The Return of Politics, At Last

Finally, someone says what I’ve been thinking for some time now: Liberal democracies are not the end of history.

It’s time we stopped this liberal-democratic wet dream and confront the reality of international relations: namely, liberal-democratic values and the strategic maneuvers that they demand are not universal.

The Robert Kagan article that I’ve just linked is a well-written, nuanced analysis of America’s position in the international order today. You don’t have to agree with all of its conclusions to see that it’s a well-written, well-argued piece of thinking.

Although the article is couched mainly in a neo-realist IR framework, I agree with its central contention: that America must act strategically if it is serious about preserving the liberal-democratic ideas that it so values–in essence, a neo-realist prescription on how to go about achieving a normative goal, i.e., preservation of liberalism in the international order.

This requires America to finally give up the dream that the world will be shaped in its image, that any deviance from liberalism is not likely to be temporary but long-lasting due to cultural and historical differences. America must realize that no country will automatically open its borders and markets and suddenly turn liberal and embrace America with welcome arms. Rather, it must recognize and acknowledge the fact that illiberalism has a long tradition and cultural rootedness, that there are nations and cultures that will never deem liberalism legitimate.

In other words, America must recognize that liberalism and its values are not universal, transcendent values, but rather values that must be protected and fought for if one truly believes in them. This requires giving up the liberal-democratic Utopian dream brought about by the end of the Cold War, and it requires thinking in very strategic terms about what to do with nations and cultures that resist liberalism (China, Russia) and who might even seek to destroy it (fundamental Islam).

I wholeheartedly agree with this thesis, because I have never thought that the defense of normative values, by necessity, require those values to be fundamental and transcendent. All that matters is that the political community decides that they must be protected. This requires giving up any and all claims to privileged epistemological and ethical justifications of those values, which is something that America will have extreme difficult to do, since we are a country founded on the belief that God gave us the imperative to create the world in our image.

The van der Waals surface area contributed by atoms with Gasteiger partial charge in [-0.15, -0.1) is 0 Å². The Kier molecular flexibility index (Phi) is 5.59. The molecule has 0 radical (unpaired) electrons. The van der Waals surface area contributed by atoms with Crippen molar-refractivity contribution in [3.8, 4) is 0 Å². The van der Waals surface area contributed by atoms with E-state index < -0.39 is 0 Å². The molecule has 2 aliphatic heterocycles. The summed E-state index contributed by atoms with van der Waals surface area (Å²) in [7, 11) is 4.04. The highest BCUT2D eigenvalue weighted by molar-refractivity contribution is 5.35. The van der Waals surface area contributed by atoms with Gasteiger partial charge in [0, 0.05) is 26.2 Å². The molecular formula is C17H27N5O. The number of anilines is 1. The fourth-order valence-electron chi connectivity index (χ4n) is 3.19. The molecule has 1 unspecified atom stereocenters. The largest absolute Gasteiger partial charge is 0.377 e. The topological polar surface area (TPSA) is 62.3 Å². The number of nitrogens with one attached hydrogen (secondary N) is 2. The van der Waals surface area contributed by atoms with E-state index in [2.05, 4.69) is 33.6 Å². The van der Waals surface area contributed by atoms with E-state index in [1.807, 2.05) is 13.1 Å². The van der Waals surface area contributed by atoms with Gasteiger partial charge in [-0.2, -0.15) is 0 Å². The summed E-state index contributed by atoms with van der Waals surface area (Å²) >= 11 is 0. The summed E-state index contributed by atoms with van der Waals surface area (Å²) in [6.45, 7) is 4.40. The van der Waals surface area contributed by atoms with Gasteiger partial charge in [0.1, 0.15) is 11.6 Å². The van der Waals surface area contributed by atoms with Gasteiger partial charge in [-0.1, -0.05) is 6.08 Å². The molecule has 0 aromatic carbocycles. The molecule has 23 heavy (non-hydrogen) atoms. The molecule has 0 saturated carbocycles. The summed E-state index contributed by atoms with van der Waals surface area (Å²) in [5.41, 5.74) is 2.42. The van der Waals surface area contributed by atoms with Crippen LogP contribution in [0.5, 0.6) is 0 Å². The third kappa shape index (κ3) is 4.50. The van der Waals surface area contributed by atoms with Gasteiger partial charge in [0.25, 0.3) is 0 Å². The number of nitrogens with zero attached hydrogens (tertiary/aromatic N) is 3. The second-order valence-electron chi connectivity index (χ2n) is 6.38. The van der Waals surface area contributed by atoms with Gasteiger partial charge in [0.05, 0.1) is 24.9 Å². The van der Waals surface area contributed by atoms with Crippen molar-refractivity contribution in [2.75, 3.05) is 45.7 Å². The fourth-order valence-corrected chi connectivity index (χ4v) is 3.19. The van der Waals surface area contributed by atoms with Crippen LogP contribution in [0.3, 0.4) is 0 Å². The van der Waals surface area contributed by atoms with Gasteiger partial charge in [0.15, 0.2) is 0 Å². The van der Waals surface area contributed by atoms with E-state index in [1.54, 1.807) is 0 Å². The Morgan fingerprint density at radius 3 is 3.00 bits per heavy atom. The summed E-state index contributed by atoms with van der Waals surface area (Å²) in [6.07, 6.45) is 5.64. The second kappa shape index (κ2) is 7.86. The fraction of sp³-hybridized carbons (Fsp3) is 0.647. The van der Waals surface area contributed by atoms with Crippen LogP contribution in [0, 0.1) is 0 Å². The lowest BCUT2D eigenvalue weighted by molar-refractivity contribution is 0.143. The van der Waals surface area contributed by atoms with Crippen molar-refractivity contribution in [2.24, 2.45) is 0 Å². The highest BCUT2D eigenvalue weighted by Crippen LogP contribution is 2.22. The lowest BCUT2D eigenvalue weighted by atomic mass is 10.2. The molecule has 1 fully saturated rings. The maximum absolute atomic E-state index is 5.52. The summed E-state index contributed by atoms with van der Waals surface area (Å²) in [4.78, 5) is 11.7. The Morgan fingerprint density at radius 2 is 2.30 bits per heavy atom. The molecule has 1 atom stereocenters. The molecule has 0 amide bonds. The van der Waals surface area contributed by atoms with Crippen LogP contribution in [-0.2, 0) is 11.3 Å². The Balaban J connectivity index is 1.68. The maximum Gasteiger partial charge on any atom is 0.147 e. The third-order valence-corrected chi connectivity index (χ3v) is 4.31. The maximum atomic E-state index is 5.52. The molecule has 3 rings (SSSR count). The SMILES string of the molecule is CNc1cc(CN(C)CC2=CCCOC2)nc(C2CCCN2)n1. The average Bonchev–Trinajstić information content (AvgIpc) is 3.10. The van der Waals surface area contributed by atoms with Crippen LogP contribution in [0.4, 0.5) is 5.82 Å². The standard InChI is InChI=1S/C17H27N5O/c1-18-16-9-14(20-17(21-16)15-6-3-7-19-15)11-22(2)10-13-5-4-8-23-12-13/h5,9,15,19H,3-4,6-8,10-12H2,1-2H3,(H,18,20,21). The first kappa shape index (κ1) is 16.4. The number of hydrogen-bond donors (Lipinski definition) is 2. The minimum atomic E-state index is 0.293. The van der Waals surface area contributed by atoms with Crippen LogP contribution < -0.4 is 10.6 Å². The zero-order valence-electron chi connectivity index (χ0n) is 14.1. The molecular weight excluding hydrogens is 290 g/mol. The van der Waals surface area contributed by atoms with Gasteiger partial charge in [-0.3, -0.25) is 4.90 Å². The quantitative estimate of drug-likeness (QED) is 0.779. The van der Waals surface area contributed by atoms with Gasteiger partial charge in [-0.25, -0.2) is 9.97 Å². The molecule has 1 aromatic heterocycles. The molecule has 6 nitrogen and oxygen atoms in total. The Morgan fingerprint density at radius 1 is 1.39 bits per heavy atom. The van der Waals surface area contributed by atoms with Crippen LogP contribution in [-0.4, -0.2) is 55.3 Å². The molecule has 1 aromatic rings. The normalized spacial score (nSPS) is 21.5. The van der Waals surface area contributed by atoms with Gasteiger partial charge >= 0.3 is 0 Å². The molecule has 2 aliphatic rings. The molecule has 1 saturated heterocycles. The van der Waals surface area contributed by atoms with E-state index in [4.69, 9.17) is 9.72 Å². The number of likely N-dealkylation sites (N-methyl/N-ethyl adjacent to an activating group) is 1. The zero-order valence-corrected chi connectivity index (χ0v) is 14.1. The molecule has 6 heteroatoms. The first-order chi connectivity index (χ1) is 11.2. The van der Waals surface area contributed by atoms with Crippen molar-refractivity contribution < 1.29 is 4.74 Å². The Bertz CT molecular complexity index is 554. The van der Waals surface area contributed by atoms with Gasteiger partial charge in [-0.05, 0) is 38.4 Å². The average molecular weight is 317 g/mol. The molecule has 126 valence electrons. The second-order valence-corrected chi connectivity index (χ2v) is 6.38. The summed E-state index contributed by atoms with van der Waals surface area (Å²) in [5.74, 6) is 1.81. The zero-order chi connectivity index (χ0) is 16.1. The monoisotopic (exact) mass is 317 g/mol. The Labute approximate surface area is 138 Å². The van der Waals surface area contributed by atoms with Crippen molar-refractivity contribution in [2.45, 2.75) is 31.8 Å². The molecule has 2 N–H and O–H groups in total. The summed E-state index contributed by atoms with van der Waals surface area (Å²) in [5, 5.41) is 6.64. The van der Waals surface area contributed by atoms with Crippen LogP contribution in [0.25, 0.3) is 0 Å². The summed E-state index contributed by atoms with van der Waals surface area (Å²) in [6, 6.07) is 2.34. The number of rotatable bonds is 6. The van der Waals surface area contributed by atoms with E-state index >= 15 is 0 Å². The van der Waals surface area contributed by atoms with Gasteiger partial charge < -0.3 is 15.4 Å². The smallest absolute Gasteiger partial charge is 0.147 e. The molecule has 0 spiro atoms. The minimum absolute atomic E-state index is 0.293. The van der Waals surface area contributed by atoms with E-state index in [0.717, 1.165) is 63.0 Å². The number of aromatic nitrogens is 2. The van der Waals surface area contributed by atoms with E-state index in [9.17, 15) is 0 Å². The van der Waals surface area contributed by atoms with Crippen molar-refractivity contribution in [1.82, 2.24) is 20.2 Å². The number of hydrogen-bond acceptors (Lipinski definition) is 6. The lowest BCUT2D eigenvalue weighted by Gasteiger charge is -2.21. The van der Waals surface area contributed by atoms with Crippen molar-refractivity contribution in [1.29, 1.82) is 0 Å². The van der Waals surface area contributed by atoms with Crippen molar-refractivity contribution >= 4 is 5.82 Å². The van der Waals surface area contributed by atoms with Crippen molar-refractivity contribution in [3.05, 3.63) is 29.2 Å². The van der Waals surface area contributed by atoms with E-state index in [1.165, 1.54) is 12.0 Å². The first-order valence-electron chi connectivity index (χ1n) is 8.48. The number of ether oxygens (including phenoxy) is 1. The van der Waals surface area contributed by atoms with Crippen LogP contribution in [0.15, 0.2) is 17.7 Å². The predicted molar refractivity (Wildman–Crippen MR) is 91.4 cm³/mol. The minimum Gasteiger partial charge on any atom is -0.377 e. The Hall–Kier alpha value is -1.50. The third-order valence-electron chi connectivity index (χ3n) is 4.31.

It means, at last, politics has returned, because politics operates based on the assumption that there is no consensus on what fundamental truths are. Politics is the struggle to realize certain visions, themselves derived from normative values held by the political community, by different political communities and actors. It has just been that historically speaking, such normative values are almost always couched in terms of fundamental truth and universalism, whether it’s God, Reason, and most recently, Capitalism.

I welcome this fragmentation of values, and the consequent fragmentation of the international order, for such a fragmentation can finally shake America out of its sense of moral superiority and thus shock it out of complacency and smugness. The fact that values cherished by Americans are now under attack requires America to finally engage in vigorous, active international politics: that is, engaging in struggles of power in which the stakes are nothing less than American identity as a whole.

This to me is the beauty of politics, and also that which makes politics the highest calling: because to engage in politics is to engage in a serious, passionate defense of one’s values and their authenticity by using one’s personal vigor and strength. Beyond simply a struggle for power, politics is the struggle for power that is anchored by a core set of beliefs for which one should be willing to pay the highest price for if one is truly sincere in his belief.

This necessarily means an increase in risk and instability in both an individual, national, and international context, because the stakes are nothing less than the integrity of identity of an individual or a state. This means that there will be intense struggles as beliefs clash, and it means that one must be prepared for such struggles, and if necessary, die for them.

So America must realize that its cherished liberal values won’t defend themselves, that the world is not going to roll-over and embrace the kind of Thomas Friedman politico-economic Utopia of open markets and rule-of-law. Most of all, America must realize that it must assume the burdens of defending its core beliefs and all the danger, risk, and instability that comes with such a defense.

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